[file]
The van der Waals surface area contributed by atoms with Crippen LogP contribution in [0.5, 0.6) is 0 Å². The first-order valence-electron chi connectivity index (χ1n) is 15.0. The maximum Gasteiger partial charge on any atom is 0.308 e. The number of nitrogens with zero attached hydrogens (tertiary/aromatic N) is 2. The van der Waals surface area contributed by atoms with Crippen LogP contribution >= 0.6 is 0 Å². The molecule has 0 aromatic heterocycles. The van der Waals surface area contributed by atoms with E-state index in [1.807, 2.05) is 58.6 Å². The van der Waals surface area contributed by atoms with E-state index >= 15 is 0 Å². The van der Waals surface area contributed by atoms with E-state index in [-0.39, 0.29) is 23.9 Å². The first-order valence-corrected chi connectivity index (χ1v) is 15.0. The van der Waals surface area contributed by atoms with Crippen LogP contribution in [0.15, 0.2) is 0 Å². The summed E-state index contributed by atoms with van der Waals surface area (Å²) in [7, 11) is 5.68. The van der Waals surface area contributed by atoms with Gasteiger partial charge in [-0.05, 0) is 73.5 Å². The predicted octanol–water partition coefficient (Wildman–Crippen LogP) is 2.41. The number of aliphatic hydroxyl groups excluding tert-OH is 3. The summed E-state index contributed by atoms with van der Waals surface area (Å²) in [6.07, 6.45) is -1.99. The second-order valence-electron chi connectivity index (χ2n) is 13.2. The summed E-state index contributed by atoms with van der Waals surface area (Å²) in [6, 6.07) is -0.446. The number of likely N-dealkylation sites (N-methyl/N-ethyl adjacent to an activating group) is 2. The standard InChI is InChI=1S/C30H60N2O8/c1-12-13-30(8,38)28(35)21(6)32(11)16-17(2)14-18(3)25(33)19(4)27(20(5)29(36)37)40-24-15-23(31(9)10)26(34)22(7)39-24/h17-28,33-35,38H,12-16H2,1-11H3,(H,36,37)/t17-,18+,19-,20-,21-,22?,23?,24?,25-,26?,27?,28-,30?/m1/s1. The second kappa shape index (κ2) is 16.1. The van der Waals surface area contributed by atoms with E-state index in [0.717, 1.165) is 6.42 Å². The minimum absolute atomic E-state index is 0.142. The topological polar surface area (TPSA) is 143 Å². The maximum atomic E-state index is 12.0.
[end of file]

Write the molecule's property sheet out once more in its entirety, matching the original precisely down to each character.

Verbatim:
The van der Waals surface area contributed by atoms with Crippen LogP contribution in [0.5, 0.6) is 0 Å². The first-order valence-electron chi connectivity index (χ1n) is 15.0. The maximum Gasteiger partial charge on any atom is 0.308 e. The number of nitrogens with zero attached hydrogens (tertiary/aromatic N) is 2. The van der Waals surface area contributed by atoms with Crippen LogP contribution >= 0.6 is 0 Å². The molecule has 0 aromatic heterocycles. The van der Waals surface area contributed by atoms with E-state index in [1.807, 2.05) is 58.6 Å². The van der Waals surface area contributed by atoms with E-state index >= 15 is 0 Å². The van der Waals surface area contributed by atoms with E-state index in [-0.39, 0.29) is 23.9 Å². The first-order valence-corrected chi connectivity index (χ1v) is 15.0. The van der Waals surface area contributed by atoms with Crippen LogP contribution in [0.15, 0.2) is 0 Å². The summed E-state index contributed by atoms with van der Waals surface area (Å²) in [7, 11) is 5.68. The van der Waals surface area contributed by atoms with Gasteiger partial charge in [-0.05, 0) is 73.5 Å². The predicted octanol–water partition coefficient (Wildman–Crippen LogP) is 2.41. The number of aliphatic hydroxyl groups excluding tert-OH is 3. The summed E-state index contributed by atoms with van der Waals surface area (Å²) in [6.07, 6.45) is -1.99. The second-order valence-electron chi connectivity index (χ2n) is 13.2. The summed E-state index contributed by atoms with van der Waals surface area (Å²) in [6, 6.07) is -0.446. The number of likely N-dealkylation sites (N-methyl/N-ethyl adjacent to an activating group) is 2. The standard InChI is InChI=1S/C30H60N2O8/c1-12-13-30(8,38)28(35)21(6)32(11)16-17(2)14-18(3)25(33)19(4)27(20(5)29(36)37)40-24-15-23(31(9)10)26(34)22(7)39-24/h17-28,33-35,38H,12-16H2,1-11H3,(H,36,37)/t17-,18+,19-,20-,21-,22?,23?,24?,25-,26?,27?,28-,30?/m1/s1. The second kappa shape index (κ2) is 16.1. The van der Waals surface area contributed by atoms with E-state index in [0.717, 1.165) is 6.42 Å². The minimum absolute atomic E-state index is 0.142. The topological polar surface area (TPSA) is 143 Å². The maximum atomic E-state index is 12.0.